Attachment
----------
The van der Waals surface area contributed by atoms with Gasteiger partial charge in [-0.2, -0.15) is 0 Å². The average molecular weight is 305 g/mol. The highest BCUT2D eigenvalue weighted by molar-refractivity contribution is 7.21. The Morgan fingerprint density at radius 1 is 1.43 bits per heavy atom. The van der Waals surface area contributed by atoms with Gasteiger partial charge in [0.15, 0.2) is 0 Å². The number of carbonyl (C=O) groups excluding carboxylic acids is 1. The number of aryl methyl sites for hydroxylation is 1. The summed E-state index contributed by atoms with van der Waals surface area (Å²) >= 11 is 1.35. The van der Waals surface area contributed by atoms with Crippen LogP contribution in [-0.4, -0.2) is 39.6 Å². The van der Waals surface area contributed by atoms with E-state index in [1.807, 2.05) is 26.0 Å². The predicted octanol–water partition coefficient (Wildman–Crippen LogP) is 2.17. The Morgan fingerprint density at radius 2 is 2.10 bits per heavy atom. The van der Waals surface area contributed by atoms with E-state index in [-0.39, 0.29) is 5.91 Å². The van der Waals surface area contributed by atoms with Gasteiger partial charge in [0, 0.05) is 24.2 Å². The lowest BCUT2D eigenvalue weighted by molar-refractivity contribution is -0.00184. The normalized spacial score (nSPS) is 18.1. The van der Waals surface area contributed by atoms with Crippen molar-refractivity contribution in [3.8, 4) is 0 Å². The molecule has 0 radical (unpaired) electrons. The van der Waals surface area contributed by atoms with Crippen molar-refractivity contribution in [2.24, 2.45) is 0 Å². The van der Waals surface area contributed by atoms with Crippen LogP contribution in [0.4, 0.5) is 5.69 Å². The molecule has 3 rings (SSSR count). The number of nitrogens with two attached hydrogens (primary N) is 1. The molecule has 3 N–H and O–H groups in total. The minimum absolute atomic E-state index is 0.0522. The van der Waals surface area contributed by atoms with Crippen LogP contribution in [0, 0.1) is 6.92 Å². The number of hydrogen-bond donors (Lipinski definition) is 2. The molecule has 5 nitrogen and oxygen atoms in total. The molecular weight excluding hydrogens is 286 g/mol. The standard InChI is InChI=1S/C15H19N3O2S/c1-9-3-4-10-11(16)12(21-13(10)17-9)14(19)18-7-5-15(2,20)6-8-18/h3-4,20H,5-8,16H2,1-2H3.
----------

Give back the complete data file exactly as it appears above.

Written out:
The van der Waals surface area contributed by atoms with Gasteiger partial charge in [-0.2, -0.15) is 0 Å². The average molecular weight is 305 g/mol. The highest BCUT2D eigenvalue weighted by molar-refractivity contribution is 7.21. The Morgan fingerprint density at radius 1 is 1.43 bits per heavy atom. The van der Waals surface area contributed by atoms with Gasteiger partial charge in [0.15, 0.2) is 0 Å². The number of carbonyl (C=O) groups excluding carboxylic acids is 1. The number of aryl methyl sites for hydroxylation is 1. The summed E-state index contributed by atoms with van der Waals surface area (Å²) >= 11 is 1.35. The van der Waals surface area contributed by atoms with Crippen LogP contribution in [-0.4, -0.2) is 39.6 Å². The van der Waals surface area contributed by atoms with E-state index in [1.807, 2.05) is 26.0 Å². The predicted octanol–water partition coefficient (Wildman–Crippen LogP) is 2.17. The Morgan fingerprint density at radius 2 is 2.10 bits per heavy atom. The van der Waals surface area contributed by atoms with E-state index in [-0.39, 0.29) is 5.91 Å². The van der Waals surface area contributed by atoms with Gasteiger partial charge in [0, 0.05) is 24.2 Å². The lowest BCUT2D eigenvalue weighted by molar-refractivity contribution is -0.00184. The normalized spacial score (nSPS) is 18.1. The van der Waals surface area contributed by atoms with Crippen molar-refractivity contribution in [3.8, 4) is 0 Å². The molecule has 0 radical (unpaired) electrons. The van der Waals surface area contributed by atoms with Crippen molar-refractivity contribution in [2.24, 2.45) is 0 Å². The van der Waals surface area contributed by atoms with Crippen LogP contribution in [0.4, 0.5) is 5.69 Å². The molecule has 3 rings (SSSR count). The number of nitrogens with two attached hydrogens (primary N) is 1. The molecule has 3 N–H and O–H groups in total. The minimum absolute atomic E-state index is 0.0522. The van der Waals surface area contributed by atoms with Crippen LogP contribution in [0, 0.1) is 6.92 Å². The number of hydrogen-bond donors (Lipinski definition) is 2. The molecule has 5 nitrogen and oxygen atoms in total. The molecular weight excluding hydrogens is 286 g/mol. The standard InChI is InChI=1S/C15H19N3O2S/c1-9-3-4-10-11(16)12(21-13(10)17-9)14(19)18-7-5-15(2,20)6-8-18/h3-4,20H,5-8,16H2,1-2H3.